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From Organized Dependence to Disorganized Despotism: Changing Labour Regimes in Chinese Factories*

Published online by Cambridge University Press:  12 February 2009

Extract

Like opening Pandora's box, Chinese reforms have unleashed institutional and social forces which have led to a variety of production regimes co-existing under the permissive banner of “market socialism.” The industrial scene of Guangdong, which boasts of itself as one of the first, the most and the best reformed provincial economies, bears witness to the profound and wide-ranging transformation in production politics. Compared to the era of state socialism, a restructuring of industrial employment has evidently occurred. The 740 state-owned industrial enterprises in Guangzhou, for instance, now account for only 15 per cent of a total of 4,903 industrial establishments, and the 307,000 employees in the state industrial sector account for one-third of the city's 940,000-strong industrial workforce. Twenty-one per cent and 46 per cent of all industrial employees are found respectively in 2,005 collective enterprises and 2,158 private, foreign and joint ventures. As recently as 1985, the state industrial sector was still dominant, employing 65 per cent of the city's industrial workforce, and producing 68 per cent of industrial output. The composition of the work force has also significantly changed: among the 2.03 million urban (including non-industrial) employees in Guangzhou, 700,000 are “registered” migrant workers, of whom 280,000 work in state and collective enterprises. For the province as a whole, registered migrant workers numbered 3.6 million in 1996, while a generally-accepted estimate for the entire migrant labour population reached a staggering 11 million. In the pre-reform days, this massive pool of rural labour was sequestered in the countryside by the hukou system and the number of those who found employment in state factories as temporary contract workers was estimated to be only about 6 per cent of all employees in urban state enterprises by 1978. Complexity is further induced by a new round of deepening reform measures in the 1990s, targeting enterprise ownership, scientific management and labour laws.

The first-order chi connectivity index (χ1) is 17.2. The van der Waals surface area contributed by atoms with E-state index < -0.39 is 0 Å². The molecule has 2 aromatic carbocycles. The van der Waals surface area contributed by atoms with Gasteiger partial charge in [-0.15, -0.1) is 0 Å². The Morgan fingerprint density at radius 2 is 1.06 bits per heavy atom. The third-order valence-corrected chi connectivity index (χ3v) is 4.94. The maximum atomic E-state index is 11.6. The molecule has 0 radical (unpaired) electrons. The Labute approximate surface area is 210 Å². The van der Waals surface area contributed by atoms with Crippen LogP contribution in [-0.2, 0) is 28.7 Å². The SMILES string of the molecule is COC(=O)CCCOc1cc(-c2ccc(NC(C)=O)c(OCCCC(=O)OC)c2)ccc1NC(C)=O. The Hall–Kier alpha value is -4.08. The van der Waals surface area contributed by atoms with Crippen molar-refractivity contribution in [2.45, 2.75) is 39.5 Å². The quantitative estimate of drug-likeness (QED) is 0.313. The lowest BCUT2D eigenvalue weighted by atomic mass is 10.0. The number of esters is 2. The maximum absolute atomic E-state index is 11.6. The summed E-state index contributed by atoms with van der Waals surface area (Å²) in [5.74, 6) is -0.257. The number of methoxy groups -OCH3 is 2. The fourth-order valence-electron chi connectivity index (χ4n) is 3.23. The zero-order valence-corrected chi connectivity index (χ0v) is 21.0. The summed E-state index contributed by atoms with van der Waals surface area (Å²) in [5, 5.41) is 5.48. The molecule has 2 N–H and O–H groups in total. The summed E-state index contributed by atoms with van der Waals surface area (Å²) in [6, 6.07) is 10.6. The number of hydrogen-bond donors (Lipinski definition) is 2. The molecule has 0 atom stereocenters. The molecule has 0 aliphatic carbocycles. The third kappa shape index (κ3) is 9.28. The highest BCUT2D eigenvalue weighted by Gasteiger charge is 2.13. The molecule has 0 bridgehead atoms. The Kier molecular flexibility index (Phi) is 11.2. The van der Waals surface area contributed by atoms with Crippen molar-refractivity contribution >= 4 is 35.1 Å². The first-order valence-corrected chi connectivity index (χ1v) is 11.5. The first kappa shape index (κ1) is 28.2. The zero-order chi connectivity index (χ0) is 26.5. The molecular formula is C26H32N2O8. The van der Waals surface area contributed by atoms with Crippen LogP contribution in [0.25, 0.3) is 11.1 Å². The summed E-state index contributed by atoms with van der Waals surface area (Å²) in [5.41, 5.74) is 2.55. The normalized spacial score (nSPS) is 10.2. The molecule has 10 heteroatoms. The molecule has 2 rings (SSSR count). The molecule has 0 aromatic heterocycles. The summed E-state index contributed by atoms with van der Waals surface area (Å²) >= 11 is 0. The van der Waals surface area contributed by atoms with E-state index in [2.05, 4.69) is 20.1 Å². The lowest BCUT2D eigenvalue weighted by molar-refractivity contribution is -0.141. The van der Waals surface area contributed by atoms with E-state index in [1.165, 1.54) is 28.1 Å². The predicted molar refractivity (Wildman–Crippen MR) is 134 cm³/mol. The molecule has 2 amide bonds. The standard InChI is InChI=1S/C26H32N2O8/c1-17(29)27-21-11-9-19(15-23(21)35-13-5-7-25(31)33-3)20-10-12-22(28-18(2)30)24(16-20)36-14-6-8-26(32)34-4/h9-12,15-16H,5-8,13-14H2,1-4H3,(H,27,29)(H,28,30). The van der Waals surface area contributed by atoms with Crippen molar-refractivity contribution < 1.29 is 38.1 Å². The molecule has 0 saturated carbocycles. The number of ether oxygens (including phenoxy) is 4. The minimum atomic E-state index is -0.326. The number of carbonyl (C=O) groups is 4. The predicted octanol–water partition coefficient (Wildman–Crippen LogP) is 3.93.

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Focus on Employment Issues
Copyright
Copyright © The China Quarterly 1999

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References

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101. However, it must be emphasized that the so-called privileges supposedly enjoyed by the Chinese state workers were relative and uneven. The absolute standard of living and quality of life have always been low, sometimes bordering poverty, and not all SOEs were able to provide the encompassing set of social and welfare services to their employees. In Guangzhou, for the past half-century, the problem of substandard and inadequate housing has been perennial, afflicting urban residents – state workers included. See survey reports by Guangzhou chengshi diaochadui (Guangzhou City Survey Team), Guangzhoushi zhigong jumin jiatingshenghuo diaochazhuanji 1936–1985 (Collection of Surveys on Family Life of Workers and Residents in Guangzhou 1936–1985) (Guangzhou: Guangzhou Statistical Bureau, 1986).Google Scholar

102. An excellent collection of essays on the changing danwei institution is Calhoun, Craig and Perry, Elizabeth J. (eds.), Danwei: the Changing Chinese Workplace in Historical and Comparative Perspective.Google Scholar

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105. See, for example, Calhoun, Craig, “The Chinese work unit and transient labour in the transition from socialism,” Modern China, Vol. 21, No. 2 (1995), pp. 155183Google Scholar; various chapters by Calhoun, Craig, Calhoun, Craig and Calhoun, Craig in Greg, O'Leary (ed.), Adjusting to Capitalism: Chinese Workers and the State (Armonk, NY: M. E. Sharpe, 1998)Google Scholar. For English translations of the Chinese press and scholarly reports on conditions in private and foreign-funded factories, see the special issue of Chinese Sociology and Anthropology, Vol. 30, No. 4 (1998), on “The conditions of Chinese workers in east Asian-funded enterprises,” edited by Anita Chan.Google Scholar

106. The return rate of migrant workers in major exporting provinces like Sichuan, Jiangxi, Hubei and Anhui reaches 36.4%. In some counties, between one- and two-thirds of newly established rural enterprises are set up by returned migrants. See Huasheng shibao, 6 November 1996.Google Scholar

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